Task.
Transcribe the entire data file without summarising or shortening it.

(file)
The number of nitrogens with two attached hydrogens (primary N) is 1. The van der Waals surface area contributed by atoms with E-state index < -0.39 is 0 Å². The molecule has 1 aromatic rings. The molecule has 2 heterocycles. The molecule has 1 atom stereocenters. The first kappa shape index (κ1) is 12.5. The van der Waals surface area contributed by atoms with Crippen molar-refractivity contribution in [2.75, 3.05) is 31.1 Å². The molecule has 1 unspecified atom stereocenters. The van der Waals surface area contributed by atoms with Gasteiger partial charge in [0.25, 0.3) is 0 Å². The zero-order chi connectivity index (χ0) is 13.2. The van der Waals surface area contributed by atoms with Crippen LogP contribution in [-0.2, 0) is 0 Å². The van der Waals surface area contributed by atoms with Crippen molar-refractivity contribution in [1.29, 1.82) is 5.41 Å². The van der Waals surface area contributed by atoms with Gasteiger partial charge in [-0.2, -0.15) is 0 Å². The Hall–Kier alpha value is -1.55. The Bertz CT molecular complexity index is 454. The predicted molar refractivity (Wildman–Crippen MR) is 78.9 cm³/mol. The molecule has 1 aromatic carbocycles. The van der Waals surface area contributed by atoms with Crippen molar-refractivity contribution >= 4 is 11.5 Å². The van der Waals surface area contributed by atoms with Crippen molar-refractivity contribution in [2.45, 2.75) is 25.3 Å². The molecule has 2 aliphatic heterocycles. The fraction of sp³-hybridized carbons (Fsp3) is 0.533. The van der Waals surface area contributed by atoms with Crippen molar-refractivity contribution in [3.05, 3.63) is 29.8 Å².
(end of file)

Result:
The number of nitrogens with two attached hydrogens (primary N) is 1. The van der Waals surface area contributed by atoms with E-state index < -0.39 is 0 Å². The molecule has 1 aromatic rings. The molecule has 2 heterocycles. The molecule has 1 atom stereocenters. The first kappa shape index (κ1) is 12.5. The van der Waals surface area contributed by atoms with Crippen molar-refractivity contribution in [2.75, 3.05) is 31.1 Å². The molecule has 1 unspecified atom stereocenters. The van der Waals surface area contributed by atoms with Gasteiger partial charge in [0.25, 0.3) is 0 Å². The zero-order chi connectivity index (χ0) is 13.2. The van der Waals surface area contributed by atoms with Crippen LogP contribution in [-0.2, 0) is 0 Å². The van der Waals surface area contributed by atoms with Crippen molar-refractivity contribution in [1.29, 1.82) is 5.41 Å². The van der Waals surface area contributed by atoms with Gasteiger partial charge in [-0.2, -0.15) is 0 Å². The Hall–Kier alpha value is -1.55. The Bertz CT molecular complexity index is 454. The predicted molar refractivity (Wildman–Crippen MR) is 78.9 cm³/mol. The molecule has 1 aromatic carbocycles. The van der Waals surface area contributed by atoms with Crippen molar-refractivity contribution >= 4 is 11.5 Å². The van der Waals surface area contributed by atoms with Crippen molar-refractivity contribution in [2.45, 2.75) is 25.3 Å². The molecule has 2 aliphatic heterocycles. The fraction of sp³-hybridized carbons (Fsp3) is 0.533. The van der Waals surface area contributed by atoms with Crippen molar-refractivity contribution in [3.05, 3.63) is 29.8 Å².